As if it weren’t obvious by now, the smaller the business is, the greater challenges employers face in providing quality health insurance to their employees. Even though that isn’t exactly breaking news, the downtrodden economic environment and rising health insurance premiums have amplified the issue of small business and health insurance.
A recent Small Business Administration (SBA) report showed that merely a third of firms nationwide with fewer than ten employees had health insurance benefits offered to employees in 2009. For companies with 1,000 or more workers, that figure skyrocketed to 99 percent.
Some states’ businesses with fewer than ten workers were lower yet, with only 24 percent offering health insurance benefits. That figure jumped to 93 percent for companies that employed 100 to 499 individuals.
An advertising agency owner that employs 35 people maintains the recession has taken its toll, commenting on the marketing cutbacks the firm’s clients had to make to in order to survive. The owner has taken steps to deal with tighter budgets and large increases in their small business health insurance premiums to go in a different direction with the company’s insurance provider. Part of their unique solution was to increase the company’s deductible and open Health Saving Accounts (HSAs) for their employees, which are funded by the company.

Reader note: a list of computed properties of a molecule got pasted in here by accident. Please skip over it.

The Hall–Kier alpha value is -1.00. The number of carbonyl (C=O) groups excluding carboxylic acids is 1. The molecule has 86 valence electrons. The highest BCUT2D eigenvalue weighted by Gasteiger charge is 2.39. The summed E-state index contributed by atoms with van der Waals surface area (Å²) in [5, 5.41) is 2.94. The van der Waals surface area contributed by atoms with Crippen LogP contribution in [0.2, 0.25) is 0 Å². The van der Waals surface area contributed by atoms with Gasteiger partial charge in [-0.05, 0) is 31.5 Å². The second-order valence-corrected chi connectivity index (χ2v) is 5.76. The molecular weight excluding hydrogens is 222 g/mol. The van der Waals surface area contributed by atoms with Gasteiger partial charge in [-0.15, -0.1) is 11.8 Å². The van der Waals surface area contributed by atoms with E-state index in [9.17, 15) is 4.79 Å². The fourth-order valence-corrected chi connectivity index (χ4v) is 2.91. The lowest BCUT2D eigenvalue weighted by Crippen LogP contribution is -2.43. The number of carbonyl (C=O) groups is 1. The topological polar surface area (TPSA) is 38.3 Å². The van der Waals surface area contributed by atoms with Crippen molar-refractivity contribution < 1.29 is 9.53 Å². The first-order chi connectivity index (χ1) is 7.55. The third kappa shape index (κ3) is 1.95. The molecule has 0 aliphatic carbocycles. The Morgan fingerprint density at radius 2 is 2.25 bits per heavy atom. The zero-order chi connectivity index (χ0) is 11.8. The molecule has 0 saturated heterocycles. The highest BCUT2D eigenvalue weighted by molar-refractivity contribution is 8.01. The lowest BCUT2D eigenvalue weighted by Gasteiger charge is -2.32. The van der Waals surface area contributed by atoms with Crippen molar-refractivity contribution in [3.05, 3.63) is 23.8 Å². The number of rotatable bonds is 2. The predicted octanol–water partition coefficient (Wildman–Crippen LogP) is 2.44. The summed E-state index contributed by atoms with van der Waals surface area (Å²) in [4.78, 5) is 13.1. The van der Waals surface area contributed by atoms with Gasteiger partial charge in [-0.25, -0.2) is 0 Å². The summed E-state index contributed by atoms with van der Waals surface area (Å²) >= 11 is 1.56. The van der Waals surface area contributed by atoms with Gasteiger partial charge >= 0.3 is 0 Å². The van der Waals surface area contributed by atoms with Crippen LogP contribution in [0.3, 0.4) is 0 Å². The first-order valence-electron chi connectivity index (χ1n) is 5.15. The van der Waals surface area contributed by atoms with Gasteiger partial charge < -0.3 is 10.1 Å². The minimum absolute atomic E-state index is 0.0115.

Health Savings Accounts, which are available to people enrolled in high-deductible health plans, can be shifted from job to job and are not subject to federal income tax at the time of deposit. At the end of each year, unspent funds roll over to the next, which makes small business health insurance coverage more feasible.
A recent insurance industry report showed a nine percent increase in 2011 for family coverage premiums, with single-coverage costs also increasing eight percent – a significant upward trend from 2010, when increases for families were three percent and five percent for individuals.
The report’s data also showed that average annual premiums for families had more than doubled from 2001 to 2011 – from $7,601 to $15,073. Just what everyone needs in a down economy!
Small business health insurance coverage, while important, can be elusive for some. In my particular line of business, which is a convenience store with gas and car washes, the trend for independent owners has rarely been to extend insurance coverage to employees, mainly because it has always been too expensive. Most employees who work in c-stores, outside of owners, are generally students and part-time employees to begin with, so most are not concerned about the issues of health insurance.
Most business owners, however, should be covered by quality health care coverage, as their businesses depend on their guidance and leadership on an almost 24-hour per day basis, although most owners can’t let go of the business long enough to even take a sick day! Small business health insurance group coverage is an option, provided your state’s insurance laws permit a group of “one”, which some do.